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Freedom Collection

Interviews with Shin Dong-hyuk

Interviewed March 4, 2024

For me, I would equate the expression of freedom with the ability to fill your stomach and eat whatever one wanted to eat.

The reason why I answer this way is because, during the 24 years that I lived in the North Korean prison, there was not enough food for us to eat.

Also, I had no freedom to decide whether a particular food was safe or unsafe. We had to eat whatever we could find.

We had to eat whatever we could to fill our stomachs. We did not have the luxury of choosing or having the freedom to choose what we wanted to eat.

So now when I think about all the food I can eat, about the luxury of whatever food is out there, the fact that I can use self-control to eat as much as I want or to eat as little as I want, having that control, having that freedom is what I consider a blessing.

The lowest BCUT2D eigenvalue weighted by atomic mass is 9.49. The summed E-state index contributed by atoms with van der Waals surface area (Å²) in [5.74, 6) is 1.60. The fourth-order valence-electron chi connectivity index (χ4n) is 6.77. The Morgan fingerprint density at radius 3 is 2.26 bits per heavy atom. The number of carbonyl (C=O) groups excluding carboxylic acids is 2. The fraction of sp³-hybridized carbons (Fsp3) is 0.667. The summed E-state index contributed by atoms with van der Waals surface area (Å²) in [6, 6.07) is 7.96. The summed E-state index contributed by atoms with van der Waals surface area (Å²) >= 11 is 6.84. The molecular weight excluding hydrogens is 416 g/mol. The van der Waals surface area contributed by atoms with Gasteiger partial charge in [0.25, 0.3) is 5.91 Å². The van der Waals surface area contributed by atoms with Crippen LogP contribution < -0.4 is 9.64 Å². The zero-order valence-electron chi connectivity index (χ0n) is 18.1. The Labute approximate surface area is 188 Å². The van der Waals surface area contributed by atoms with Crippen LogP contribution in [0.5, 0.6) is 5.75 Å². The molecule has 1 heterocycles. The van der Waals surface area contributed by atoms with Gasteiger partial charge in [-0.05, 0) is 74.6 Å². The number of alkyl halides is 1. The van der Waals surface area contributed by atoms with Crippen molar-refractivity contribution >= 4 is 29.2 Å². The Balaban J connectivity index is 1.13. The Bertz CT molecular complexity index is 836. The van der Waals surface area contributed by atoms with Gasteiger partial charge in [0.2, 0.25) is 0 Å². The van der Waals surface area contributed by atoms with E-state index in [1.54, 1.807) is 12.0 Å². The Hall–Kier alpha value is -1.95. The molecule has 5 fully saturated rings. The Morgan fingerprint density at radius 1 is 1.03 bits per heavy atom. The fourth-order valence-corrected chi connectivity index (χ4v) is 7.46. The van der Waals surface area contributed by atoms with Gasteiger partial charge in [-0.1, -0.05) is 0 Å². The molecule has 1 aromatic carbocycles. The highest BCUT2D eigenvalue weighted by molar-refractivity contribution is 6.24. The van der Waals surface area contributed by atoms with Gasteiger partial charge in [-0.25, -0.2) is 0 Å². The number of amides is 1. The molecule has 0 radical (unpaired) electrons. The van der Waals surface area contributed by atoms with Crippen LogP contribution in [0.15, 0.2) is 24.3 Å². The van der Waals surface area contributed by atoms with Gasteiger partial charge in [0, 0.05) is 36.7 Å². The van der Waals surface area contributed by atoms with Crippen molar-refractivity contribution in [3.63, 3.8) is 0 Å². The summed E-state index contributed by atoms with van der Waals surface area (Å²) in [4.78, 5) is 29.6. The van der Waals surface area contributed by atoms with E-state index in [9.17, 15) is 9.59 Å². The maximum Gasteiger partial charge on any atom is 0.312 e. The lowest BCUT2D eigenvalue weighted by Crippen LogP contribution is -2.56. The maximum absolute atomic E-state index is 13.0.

Eating whatever I want to eat, that freedom to choose is something very important.

The most difficult struggle I had adjusting to life in the free world is, in a free society there are so many different options, so many choices for me to make.

During the 24 years I was in the prison camp, I did not have the option or the luxury of making choices.

We were given our food to eat, we were given our clothes to wear, and we were given the work that we did.

I’ve struggled to cope with the options and choices that one has in a free society.

And I also believe that in a free and open society, there are so many things to do, so many things I must do.

If I am not careful, I can fall to the wayside and end up doing bad things.

So in terms of having those choices to make, actually deciding what to do is my biggest struggle.

I could fall into using drugs or committing robberies or other bad things so I must use self-control and I must make wise decisions, make the right decisions.